Addressing COVID-19’s impacts and structural crisis in the Pacific
With or without COVID-19 cases, pandemic’s impact in the Pacific is enormous – Q&A with FAO Pacific Coordinator
Eriko Hibi, FAO Sub-Regional Coordinator for the Pacific and Representative to thirteen Pacific States discusses COVID-19 pandemic’s impact in the Pacific, and plans to rebuild.
First of all, what sets the Pacific islands apart from the rest of the world?
They are geographically isolated, have limited land mass and arable land, fragile natural environments, and fewer resources. And, increasingly, they are more vulnerable to natural disasters and climate change.
They rely heavily on food imports and a few economic sectors such as tourism, remittances, and revenue from fisheries licensing.
Also, you have to keep in mind that most things cost more here. Energy, infrastructure, transportation, communication and servicing costs are high. This means reduced opportunities for private sector development, which is essential for stimulating domestic food production, and continued reliance on imports.
On top of this, investments in agriculture are low, unemployment rates high, particularly among youth, and labour skills insufficient.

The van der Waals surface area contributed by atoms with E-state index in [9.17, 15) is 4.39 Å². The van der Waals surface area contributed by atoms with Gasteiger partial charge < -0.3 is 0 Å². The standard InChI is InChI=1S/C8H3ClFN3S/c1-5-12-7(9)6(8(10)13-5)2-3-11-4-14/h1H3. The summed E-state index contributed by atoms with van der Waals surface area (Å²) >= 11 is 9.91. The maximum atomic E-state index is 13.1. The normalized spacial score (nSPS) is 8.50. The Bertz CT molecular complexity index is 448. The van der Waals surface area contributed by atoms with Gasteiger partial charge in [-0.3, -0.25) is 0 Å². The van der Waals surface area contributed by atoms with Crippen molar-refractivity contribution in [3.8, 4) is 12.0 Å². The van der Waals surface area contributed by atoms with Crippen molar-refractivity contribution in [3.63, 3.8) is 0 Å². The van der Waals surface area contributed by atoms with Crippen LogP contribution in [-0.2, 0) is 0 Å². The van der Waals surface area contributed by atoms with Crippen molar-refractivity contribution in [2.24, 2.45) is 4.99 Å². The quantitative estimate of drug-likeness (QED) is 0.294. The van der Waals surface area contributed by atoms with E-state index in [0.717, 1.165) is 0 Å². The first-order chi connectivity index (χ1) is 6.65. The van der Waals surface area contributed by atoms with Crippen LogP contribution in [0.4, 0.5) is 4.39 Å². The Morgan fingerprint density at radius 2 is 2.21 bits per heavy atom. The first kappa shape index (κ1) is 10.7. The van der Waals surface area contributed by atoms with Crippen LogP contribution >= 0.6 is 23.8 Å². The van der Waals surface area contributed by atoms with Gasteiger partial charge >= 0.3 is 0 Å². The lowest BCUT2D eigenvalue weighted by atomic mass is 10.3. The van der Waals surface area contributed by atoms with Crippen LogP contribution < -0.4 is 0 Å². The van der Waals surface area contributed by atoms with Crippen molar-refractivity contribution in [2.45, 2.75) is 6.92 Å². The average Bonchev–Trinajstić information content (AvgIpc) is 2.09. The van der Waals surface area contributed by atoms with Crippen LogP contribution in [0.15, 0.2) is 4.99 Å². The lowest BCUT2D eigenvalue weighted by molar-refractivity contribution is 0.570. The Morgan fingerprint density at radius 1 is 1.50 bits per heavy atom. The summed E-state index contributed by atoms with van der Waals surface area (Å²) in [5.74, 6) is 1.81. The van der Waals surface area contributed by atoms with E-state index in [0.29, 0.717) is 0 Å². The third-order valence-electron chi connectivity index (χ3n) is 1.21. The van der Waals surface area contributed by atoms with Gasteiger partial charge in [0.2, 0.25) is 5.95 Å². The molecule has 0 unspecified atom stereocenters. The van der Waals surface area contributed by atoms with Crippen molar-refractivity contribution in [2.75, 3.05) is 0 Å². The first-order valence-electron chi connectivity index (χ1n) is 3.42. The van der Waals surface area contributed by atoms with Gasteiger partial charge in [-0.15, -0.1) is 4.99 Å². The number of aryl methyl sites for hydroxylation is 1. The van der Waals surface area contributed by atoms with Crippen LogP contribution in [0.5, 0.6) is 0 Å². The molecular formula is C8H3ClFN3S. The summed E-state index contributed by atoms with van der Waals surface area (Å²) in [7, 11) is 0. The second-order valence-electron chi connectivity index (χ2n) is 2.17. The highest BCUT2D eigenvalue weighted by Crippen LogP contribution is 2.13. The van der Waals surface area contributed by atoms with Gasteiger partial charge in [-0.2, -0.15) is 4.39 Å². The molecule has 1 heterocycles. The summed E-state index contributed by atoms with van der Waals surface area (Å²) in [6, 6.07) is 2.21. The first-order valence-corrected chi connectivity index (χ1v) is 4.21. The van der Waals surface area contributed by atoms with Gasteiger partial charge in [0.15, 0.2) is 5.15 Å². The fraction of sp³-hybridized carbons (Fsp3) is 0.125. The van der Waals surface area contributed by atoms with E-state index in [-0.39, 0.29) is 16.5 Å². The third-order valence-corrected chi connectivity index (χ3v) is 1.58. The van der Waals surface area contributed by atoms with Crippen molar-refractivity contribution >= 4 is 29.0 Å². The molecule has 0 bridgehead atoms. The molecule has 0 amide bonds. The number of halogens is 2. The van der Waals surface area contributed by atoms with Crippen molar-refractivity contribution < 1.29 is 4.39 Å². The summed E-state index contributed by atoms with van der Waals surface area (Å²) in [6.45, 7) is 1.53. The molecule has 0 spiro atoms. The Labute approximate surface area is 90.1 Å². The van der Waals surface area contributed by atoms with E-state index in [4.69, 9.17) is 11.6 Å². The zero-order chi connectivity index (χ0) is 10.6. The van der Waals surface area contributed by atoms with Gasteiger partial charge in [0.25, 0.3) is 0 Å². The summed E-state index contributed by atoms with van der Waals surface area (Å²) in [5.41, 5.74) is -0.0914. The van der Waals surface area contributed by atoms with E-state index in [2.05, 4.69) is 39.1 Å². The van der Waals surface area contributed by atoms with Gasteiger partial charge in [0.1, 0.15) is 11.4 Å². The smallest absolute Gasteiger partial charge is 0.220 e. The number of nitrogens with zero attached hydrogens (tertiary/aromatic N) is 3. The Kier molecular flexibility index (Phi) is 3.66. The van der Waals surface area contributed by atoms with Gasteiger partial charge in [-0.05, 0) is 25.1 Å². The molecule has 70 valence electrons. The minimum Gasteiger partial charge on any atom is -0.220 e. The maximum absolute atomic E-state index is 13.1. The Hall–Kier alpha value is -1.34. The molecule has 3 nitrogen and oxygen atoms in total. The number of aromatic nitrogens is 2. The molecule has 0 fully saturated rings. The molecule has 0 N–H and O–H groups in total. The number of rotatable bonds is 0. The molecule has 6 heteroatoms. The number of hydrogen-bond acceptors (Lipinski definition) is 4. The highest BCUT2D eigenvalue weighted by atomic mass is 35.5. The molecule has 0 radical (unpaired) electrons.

All this has an enormous impact on Pacific communities.
Globally, the ten countries with the highest obesity rate are Pacific Islands. Populations here suffer from the triple burden of malnutrition – a situation where undernutrition, micronutrient deficiencies and obesity co-exist.
Non-communicable diseases are the leading cause of death and morbidity as islanders have mostly moved away from eating fresh seafood and traditional crops in favour of imported, processed foods high in energy, sugar, salt and fat.
And despite growing political commitments in the past decade, these challenges remain.
Could you tell us how measures in response to COVID-19 might have made these challenges worse or more evident?
It is not just the measures put in place by the Pacific islands, but the structural impact of the pandemic emanating from decisions and responses from other countries far away that is affecting the region’s food security and nutrition.
This is why I call this crisis a “structural” one.
To date, there are no confirmed COVID-19 cases in the thirteen Pacific countries where FAO works except for a small number earlier in Fiji. However, all islands issued a state of emergency and closed borders.
Whether there are cases or not, however, the pandemic’s impact here is immense.
In many Pacific Small Island Developing States (SIDS), imported foods constitute half of a person’s food intake. If the pandemic continues, and the global and local supply chain – from production, processing, export, transportation to import – is affected, it will disrupt the region’s food systems.